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Department of Languages, Literatures and Cultures

Concentration in Classical Studies

The classics program offers a major in classics which allows concentration in Greek or Latin languages or Classical Studies. Minors are offered in Greek, Latin, or Classical Studies. The program offers courses in Greek and Latin; courses in translation (CLAS); and courses in the departments of art history, comparative literature, history, philosophy, and religious studies to provide a variety of enhancements to the study of literature and language of the ancient world. Adjunct faculty include Erin Roberts (Religious Studies) and Adam Schor (History).
Program Requirements for Classics Major with Classical Studies Concentration

1. General Education Requirements (53-62 hours)
For a general outline, see College requirements.

2. Program Requirements

6 hours from the following:

GREK or LATN at the 300 level or above; CLAS 305,320,321
CLAS 586 (3 hours)
CLAS 401 or CPLT 301 (3 hours)
HIST 302, 303, or 304 (3 hours)

Electives within the program (9 hours)

3. Cognates
Note: These courses must be selected in consultation with the student's major adviser (12 hours)

4. Electives
Classical Studies as a Cognate

Undergraduates may select a cognate program in Classical Studies without necessarily taking either Greek or Latin; this option is particularly attractive to students in the liberal arts. The cognate consists of 12 hours selected from the courses listed below, with the following restriction: a student may not count toward a cognate in Classical Studies any course offered by the department in which the student is majoring.

Classics Courses

Classics (CLAS) 

Classics (CLAS) 230 Medical and Scientific Terminology. (3) Greek and Latin elements in the formation of medical and scientific vocabulary; designed for students intending to enter the scientific and health professions. No previous knowledge of Greek or Latin required. (Can not be used for the major).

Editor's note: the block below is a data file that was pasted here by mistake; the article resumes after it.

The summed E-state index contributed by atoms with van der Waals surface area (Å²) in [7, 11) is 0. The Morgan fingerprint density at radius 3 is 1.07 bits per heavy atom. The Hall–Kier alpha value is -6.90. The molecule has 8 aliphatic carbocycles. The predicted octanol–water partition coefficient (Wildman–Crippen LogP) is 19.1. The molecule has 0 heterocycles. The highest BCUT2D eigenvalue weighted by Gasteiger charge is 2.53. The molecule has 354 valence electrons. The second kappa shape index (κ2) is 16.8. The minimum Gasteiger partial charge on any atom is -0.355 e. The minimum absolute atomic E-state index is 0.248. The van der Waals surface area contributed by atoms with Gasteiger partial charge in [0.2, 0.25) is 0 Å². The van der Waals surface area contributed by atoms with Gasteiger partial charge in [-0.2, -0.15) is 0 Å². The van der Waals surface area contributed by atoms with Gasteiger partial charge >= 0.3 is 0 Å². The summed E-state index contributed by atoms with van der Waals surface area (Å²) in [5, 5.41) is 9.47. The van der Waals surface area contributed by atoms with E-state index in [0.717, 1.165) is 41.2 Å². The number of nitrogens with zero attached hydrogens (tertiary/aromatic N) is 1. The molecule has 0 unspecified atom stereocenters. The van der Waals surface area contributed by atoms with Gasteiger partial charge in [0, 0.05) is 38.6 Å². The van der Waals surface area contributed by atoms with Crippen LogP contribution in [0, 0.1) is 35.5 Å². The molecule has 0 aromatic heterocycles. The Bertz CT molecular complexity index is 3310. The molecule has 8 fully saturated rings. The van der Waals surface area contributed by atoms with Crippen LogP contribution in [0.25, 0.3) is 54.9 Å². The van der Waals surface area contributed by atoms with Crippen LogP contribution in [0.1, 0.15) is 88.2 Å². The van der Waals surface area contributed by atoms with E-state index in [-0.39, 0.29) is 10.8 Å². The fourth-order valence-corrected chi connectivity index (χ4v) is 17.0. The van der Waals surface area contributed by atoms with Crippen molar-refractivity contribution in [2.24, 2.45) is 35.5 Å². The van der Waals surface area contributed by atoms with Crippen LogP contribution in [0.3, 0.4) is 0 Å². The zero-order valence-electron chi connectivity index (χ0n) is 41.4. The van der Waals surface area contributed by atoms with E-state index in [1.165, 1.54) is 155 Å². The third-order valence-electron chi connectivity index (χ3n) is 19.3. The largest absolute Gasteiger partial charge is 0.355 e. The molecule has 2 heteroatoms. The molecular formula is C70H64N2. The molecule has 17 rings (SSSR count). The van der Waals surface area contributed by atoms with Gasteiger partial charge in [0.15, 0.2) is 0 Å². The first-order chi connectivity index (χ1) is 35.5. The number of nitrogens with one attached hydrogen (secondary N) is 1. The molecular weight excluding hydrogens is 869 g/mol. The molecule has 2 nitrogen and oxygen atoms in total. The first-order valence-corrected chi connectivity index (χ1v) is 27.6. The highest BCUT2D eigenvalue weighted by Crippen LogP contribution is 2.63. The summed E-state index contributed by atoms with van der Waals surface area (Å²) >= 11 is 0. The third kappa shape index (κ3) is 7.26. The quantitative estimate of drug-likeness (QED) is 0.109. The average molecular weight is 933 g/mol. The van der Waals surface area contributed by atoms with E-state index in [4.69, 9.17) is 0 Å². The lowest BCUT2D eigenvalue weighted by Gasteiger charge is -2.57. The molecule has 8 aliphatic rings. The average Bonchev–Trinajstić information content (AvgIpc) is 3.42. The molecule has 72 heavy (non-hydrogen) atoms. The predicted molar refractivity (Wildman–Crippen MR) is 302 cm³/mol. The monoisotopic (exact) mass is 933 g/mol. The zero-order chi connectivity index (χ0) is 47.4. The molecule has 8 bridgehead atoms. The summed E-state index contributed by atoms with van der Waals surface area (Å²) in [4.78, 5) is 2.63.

CLAS 305/HIST 305 Greece and Rome in Film and Popular Culture. Representations of antiquity in cinema, television, and other contemporary media, with emphasis on Hollywood’s reception of Greek and Roman history.

320 Sexuality and Gender in Ancient Greece. [= WGST 320] (3) Evidence for women's lives as transmitted in ancient literary, epigraphical, and other remains; roles of women in these societies; images of women in their literature; male attitudes toward women; women's writings.

321 Sexuality, Gender and Power in Ancient Rome. [= WGST 321] (3) Explores sexuality as a social construct in ancient Rome. Using literary and material sources dating back to the ancient Etruscans, students examine the behavior expected of men and women, the norms governing sexuality, and historical figures depicted as transgressing those norms.  The course also addresses prevailing ideologies of same sex relationships and how they differ from contemporary notions of bisexuality and homosexuality.

324 Topics in Classical Humanities. (3) Intensive study of one topic per semester dealing with ancient contributions to Western civilization. Such topics include: women in the ancient and modern worlds; modern interpretations of classical literature; the roots of comedy; the hero in ancient and modern times; ancient religion (not mythology) and the rise of Christianity; the role of the writer in ancient and modern times. Not for Greek or Latin major credit. In English.  

360 Classical Origins of Western Medical Ethics. [= PHIL 312] (3) Examination of ancient Greek and Roman philosophical, medical, and literary works (in English) as sources for the origins of medical ethics.

401 Greek and Latin Literature in Translation. (3) A comparative survey of Greek and Latin masters.

469 Classical Drama. [=ENGL 395] (3) Representative plays by Greek and Roman dramatists.

586 Classical Mythology. (3) The major Greek and Roman myths, with emphasis on their meaning, functions, and influence on ancient and later Western culture.

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